How deep should topsoil be?

Updated July 19, 2017

Topsoil is the dark upper layer that contains the nutrients plants need. If the undersoil is not compact, most landscapers recommend a four- to six-inch layer beneath lawns. On top of this base, many flower and vegetable gardeners add two more inches of fresh topsoil to their garden beds each year to counteract the effects of leeching and erosion.

Factors Requiring Additional Depth

Although it can be expensive, some gardeners take a "more is better" approach to topsoil, and certain situations always call for a thicker layer. Add extra topsoil to rocky fill dirt, hard clay soils and raised flower or vegetable beds. To give a boost to plants growing in rocky soil or hard clay, add at least an eight-inch layer of soil. Raised beds require a mix of approximately half compost, half topsoil and little sand for drainage.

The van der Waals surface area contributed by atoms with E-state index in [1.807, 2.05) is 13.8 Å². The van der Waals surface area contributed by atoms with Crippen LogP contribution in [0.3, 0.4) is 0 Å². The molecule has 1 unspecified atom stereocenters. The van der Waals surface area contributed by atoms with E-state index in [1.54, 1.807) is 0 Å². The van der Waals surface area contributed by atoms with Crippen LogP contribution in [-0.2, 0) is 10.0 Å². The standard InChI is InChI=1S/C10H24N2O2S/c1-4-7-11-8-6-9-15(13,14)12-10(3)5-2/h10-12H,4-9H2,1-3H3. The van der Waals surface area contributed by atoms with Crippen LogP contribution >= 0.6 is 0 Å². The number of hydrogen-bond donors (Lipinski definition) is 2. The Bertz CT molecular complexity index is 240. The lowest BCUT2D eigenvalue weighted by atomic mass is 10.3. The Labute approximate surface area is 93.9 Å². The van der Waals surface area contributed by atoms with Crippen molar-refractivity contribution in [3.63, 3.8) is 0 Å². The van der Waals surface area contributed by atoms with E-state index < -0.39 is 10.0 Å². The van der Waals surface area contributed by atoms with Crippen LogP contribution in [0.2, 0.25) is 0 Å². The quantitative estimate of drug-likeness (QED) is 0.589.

Bottom Line

For standard lawn and garden applications where soil is not too rocky or compact, four to six inches of topsoil is enough. However, for special soil types, you may need eight or more inches, and you may need to create a custom mix for raised garden beds.

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About the Author

Bailey Phillips began writing in 1996. Her work connecting art and science has appeared in "The Encyclopedia of Appalachia" and "The Encyclopedia of Southern Culture." She holds a Bachelors degree in biology from the University of Georgia and a PhD from the University of Pennsylvania with a focus on folk art.